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A national bestseller for almost an entire year, The Days of Abandonment shocked and captivated its Italian public when first published. It is the gripping story of a womans descent into devastating emptiness after being abandoned by her husband with two young children to care for. When she finds herself literally trapped within the four walls of their high-rise apartment, she is forced to confront her ghosts, the potential loss of her own identity, and the possibility that life may never return to normal.

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@I wanted to write stories about women with resources, women of invincible words, not a manual for the abandoned wife with her lost love at the top of her thoughts. I was young, I had pretensions. I didnt like the impenetrable page, like a lowered blind. I liked light, air between the slats…I loved the writers who made you look through every line, to gaze downward and feel the vertigo of the depths, the blackness of [email protected]

Was this Ferrante speaking through her main character, Olga? The moment we think we know everything, we know nothing at all. So quick we are to judge, so quick to think we have a handle on this thing called life; until life shows us just how cyclical it can be. Who said that a book on women had to work so hard against sensitivity? Why bind the female writer or protagonist and expect her to only tell stories of what the dominant society expects of her; meanwhile, the real issues remain covered. This is what Olga, the protagonist who is also a writer, discovers when she finds herself being the female character she thought she would never write about.

The minute I turned the first page of this book, I knew I was reading a book whose mood would handcuff me, demanding my attention. I knew I would @look through every [email protected] and yes, I did feel @the blackness of [email protected] The melancholic tone and pseudo-psychotic voice is what turns these pages, as you live in the head of a woman who has lost herself. She is a mother of two kids and her husband has left her for a younger woman, so this seems like an overstated story, but Olga is not the character you would expect. She manages to be all these things: timid, ferocious, naive, angry, untrusting, sarcastic, and depressed. Better yet, she uses language that will shock you and this is all good because her pain has made her uninhibited and you can tell that it feels good to her and frankly, it adds to the mood of the piece and feels good to be read because at that moment you see her come into herself. She realizes that she really is sinking and shes become one of those women she didnt imagine herself being , @time seemed to be boiling over, flowing in sticky waves out of a pot onto the [email protected]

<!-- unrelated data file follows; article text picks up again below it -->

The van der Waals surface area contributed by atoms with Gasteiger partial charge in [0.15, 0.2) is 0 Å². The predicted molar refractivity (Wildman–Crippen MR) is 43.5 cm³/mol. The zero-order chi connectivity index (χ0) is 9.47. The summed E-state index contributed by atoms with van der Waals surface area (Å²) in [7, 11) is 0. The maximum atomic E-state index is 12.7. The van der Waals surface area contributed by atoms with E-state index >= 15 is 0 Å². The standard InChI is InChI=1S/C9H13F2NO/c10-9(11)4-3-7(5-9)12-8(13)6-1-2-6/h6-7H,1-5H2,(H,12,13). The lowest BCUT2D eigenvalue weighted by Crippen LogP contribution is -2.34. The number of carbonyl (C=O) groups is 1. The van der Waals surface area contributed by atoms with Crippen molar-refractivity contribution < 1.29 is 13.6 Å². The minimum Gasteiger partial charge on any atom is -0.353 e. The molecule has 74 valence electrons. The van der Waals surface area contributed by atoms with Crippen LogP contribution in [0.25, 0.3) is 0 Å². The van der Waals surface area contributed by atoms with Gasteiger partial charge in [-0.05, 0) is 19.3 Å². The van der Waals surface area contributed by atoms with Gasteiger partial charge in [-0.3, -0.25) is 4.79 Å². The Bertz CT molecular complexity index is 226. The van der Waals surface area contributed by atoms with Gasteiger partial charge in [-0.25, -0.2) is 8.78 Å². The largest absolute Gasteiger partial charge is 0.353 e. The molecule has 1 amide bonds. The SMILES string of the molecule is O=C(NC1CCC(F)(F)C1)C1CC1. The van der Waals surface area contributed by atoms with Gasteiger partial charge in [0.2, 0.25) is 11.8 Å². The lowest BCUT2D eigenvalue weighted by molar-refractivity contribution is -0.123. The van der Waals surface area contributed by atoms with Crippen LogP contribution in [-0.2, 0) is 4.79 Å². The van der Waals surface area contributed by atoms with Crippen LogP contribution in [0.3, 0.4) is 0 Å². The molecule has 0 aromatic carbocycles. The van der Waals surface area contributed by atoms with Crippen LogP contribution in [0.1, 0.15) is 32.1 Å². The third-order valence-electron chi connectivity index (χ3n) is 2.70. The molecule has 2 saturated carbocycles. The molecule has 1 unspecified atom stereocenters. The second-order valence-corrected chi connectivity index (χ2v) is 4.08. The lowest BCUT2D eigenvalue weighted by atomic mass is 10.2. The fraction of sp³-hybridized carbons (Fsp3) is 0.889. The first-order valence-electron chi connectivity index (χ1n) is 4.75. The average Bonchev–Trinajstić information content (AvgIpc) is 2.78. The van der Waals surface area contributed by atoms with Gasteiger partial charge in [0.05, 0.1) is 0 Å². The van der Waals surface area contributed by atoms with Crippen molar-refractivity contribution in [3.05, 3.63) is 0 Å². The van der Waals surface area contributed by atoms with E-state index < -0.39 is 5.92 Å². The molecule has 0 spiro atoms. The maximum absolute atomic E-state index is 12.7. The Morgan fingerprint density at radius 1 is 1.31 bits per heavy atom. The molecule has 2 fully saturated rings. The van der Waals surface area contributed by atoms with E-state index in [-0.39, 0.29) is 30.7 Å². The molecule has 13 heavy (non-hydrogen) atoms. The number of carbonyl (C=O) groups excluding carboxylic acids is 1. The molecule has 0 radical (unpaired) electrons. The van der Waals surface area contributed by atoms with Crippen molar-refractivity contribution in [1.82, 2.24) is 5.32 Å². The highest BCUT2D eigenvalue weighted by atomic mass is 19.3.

Downward goes the spiral.
Hold the commas, hold the periods. Its not easy to go from the happy serenity of a romantic stroll to the chaos, to the incoherence of the world.

This book is not just about another woman who gets dumped. It is about the perplexities of a woman who finds herself suddenly abandoned and alone and she realizes that somehow, she has slowly slipped away from herself, evaporated, and she has no idea how to get back to her core. The more frantic and dangerous Olga became, I feared for her children, I almost cried for the poor dog, and I was frustrated at some parts of the last scenes when I wanted to reach through my book and shake her awake. Isnt this what we do in real life when we see a friend or loved one go through a similar ordeal? This book is about the moment life changes and we dont know what to do with the change, or rather, we dont know how our minds will cope with such change. Will we become Olga?
I had only to quiet the view inside, the thoughts, They got mixed up, they crowded in on one another, shreds of words and images, buzzing frantically, like a swarm of wasps, they gave to my gestures a brute capacity to do harm.

مشاهده لینک اصلی
First person novels featuring women going slightly or more than slightly bonkers are not hard to come by, in fact they may be a whole sub-genre. These are some I have read in the last couple of years

Love Me Back by Merritt Tierce in which a waitress has way too much sex and drugs (but hardly any rock and roll)
Eileen by Ottessa Moshfegh in which Eileen (who else) is driven to the point of distraction by her alky father and does something really crazy
Dietland by Sarai Walker in which the self loathing of an obese young woman gradually transmutes into some kind of political terrorism
A Day Off by Storm Jameson in which a middle aged woman spends her day off from the sprocket factory hating on anything and everything